COLOGNE — Julian Jarrold’s “White Teeth” took the top prize for TV fiction at this year’s Cologne Conference Screenings Tuesday.
The British miniseries, based on the novel by Zadie Smith, traces the lives of ethnically diverse Brits over 30 years.
Steven Silver’s documentary “The Last Man,” about the Rwandan genocide, was awarded the non-fiction prize.
Producer’s award went to Zero Film’s Martin Hagemann and Thomas Kufus for their feature films and documentaries, including their 9/11 drama “September.”
Alexander Adolph, a regular scribe for pubcaster ZDF, picked up the screenwriter’s award.
“White Teeth” and “The Day I Will Never Forget,” Kim Longinotto’s docu about female circumcision in Kenya, picked up prizes from the Cologne U. student jury.
Meanwhile, German pubcasters got a show of support Monday from German and European indie producers. With commercial broadcasters still reeling from the advertising slump, filmmakers depend on the pubcasters and Germany’s film fund subsidies.
“Without the aid from public TV, producers wouldn’t survive,” said Bettina Reitz, a former producer at Teamworx and now head of the movies and series division at pubcaster Bayerischer Rundfunk, speaking at the Intl. Film Congress, part of Cologne’s Medienforum NRW confab.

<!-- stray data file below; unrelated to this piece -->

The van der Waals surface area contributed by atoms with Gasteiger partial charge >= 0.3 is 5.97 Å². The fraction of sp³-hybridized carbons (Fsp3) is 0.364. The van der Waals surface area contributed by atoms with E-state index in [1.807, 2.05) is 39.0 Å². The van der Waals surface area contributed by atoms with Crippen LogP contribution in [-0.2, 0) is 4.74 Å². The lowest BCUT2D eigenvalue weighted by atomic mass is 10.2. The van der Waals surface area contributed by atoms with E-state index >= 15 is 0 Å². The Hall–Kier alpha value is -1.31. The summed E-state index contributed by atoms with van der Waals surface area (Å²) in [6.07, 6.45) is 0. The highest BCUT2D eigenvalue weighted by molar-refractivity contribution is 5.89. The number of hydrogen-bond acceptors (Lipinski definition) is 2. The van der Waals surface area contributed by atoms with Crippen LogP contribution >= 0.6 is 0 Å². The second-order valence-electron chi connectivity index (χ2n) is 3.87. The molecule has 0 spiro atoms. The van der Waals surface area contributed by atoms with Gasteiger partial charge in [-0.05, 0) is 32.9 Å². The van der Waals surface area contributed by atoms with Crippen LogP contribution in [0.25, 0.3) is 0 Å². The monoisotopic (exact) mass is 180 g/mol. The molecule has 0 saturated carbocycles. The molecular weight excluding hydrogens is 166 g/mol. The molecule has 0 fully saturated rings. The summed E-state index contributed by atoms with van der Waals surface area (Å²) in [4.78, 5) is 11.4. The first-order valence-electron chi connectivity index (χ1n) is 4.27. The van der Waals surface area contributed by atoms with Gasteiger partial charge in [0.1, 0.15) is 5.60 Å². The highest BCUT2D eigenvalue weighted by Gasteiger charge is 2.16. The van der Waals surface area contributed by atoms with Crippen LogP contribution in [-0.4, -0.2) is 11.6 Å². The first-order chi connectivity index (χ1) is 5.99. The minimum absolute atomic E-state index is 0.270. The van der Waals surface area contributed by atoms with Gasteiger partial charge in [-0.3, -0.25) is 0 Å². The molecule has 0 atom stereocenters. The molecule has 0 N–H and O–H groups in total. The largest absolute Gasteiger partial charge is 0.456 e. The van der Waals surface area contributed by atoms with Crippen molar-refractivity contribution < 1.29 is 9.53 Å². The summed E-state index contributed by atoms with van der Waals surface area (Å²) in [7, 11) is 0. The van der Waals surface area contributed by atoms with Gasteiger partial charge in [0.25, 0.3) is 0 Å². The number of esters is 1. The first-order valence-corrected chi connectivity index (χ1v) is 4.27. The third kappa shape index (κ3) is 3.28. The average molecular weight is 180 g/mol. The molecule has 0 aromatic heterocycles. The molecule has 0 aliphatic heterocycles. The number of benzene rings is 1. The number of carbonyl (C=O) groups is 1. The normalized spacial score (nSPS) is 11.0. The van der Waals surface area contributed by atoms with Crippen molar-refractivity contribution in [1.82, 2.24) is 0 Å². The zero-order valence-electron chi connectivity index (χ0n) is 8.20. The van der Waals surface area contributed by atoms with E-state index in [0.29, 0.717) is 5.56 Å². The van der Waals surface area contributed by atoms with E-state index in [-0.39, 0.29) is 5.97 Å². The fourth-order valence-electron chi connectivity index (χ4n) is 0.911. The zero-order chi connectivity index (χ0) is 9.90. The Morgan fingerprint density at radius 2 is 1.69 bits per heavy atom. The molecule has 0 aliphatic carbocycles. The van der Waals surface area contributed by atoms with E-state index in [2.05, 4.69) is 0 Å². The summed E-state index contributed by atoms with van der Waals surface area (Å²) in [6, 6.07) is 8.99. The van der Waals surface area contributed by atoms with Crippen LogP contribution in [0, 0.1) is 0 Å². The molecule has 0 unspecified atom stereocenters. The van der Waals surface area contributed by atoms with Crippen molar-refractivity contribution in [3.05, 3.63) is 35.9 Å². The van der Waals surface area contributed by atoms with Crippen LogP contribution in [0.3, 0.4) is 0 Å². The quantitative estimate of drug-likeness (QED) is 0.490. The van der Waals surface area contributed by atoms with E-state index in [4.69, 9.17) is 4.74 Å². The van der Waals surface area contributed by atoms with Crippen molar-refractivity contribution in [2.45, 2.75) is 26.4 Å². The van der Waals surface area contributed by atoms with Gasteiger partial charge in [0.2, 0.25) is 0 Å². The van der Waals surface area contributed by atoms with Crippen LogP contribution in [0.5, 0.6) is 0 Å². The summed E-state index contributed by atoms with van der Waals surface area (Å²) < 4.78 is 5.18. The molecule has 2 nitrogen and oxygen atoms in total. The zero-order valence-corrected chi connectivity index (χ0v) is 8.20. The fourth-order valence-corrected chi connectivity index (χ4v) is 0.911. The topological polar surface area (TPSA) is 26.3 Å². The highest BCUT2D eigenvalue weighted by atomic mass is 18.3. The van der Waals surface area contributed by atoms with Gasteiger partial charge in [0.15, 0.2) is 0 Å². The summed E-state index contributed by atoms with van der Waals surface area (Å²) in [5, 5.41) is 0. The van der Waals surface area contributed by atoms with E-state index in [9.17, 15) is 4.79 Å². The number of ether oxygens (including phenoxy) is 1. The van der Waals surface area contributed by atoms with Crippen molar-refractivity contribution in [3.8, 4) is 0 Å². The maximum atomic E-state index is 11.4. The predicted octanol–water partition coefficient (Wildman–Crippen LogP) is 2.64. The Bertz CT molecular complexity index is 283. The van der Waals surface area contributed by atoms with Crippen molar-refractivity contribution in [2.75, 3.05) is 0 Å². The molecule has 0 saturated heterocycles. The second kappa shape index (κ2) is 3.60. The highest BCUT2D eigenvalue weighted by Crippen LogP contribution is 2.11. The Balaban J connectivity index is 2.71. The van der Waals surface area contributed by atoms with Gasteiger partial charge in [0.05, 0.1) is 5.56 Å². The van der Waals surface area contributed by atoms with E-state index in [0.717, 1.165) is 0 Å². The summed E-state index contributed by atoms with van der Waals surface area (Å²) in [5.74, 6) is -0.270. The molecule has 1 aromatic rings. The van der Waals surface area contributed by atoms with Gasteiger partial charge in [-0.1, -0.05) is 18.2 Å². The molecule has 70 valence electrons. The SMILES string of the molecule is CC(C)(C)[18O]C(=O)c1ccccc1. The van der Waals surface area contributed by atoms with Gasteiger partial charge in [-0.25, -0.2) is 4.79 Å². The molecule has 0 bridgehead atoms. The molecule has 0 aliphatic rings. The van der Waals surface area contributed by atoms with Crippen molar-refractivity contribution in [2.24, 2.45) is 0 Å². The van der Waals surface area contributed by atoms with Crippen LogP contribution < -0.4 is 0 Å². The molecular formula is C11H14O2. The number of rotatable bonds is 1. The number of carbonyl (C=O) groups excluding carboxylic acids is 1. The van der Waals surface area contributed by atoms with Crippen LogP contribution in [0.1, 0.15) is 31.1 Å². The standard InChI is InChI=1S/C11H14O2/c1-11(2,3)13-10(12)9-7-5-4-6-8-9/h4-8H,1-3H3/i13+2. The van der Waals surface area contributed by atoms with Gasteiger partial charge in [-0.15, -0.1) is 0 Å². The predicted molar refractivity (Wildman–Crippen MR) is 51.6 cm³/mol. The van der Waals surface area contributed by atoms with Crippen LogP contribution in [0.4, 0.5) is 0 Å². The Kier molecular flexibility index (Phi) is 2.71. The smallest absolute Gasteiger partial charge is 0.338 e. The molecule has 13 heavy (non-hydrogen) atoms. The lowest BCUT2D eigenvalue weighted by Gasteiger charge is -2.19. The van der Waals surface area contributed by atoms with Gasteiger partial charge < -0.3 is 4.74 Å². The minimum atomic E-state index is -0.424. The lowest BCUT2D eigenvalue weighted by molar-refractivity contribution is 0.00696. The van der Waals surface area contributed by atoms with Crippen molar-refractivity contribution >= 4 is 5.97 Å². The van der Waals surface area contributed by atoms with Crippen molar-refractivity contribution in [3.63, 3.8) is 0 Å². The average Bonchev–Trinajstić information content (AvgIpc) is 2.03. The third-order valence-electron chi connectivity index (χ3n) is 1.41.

Filmmakers here back the pubcasters, which face continued criticism by commercial rivals in Germany. Heated opposition forced pubcasters to give up demands for a hike in viewers’ fees. Indie producers had hoped more funds would mean more coin for film production.
Karl Baumgartner of production outfit Pandora (“Mostly Martha”) noted that Germany was the only country that didn’t oblige its pay TV to invest in production. “In France, arthouse producers would collapse without Canal Plus.”
Discussing the criteria for successful international sales of European productions, Hofmann said it is established helmers rather than particular themes that warrant success. “Tom Tykwer, Lars von Trier and Pedro Almodovar have by now become brands in their own right.”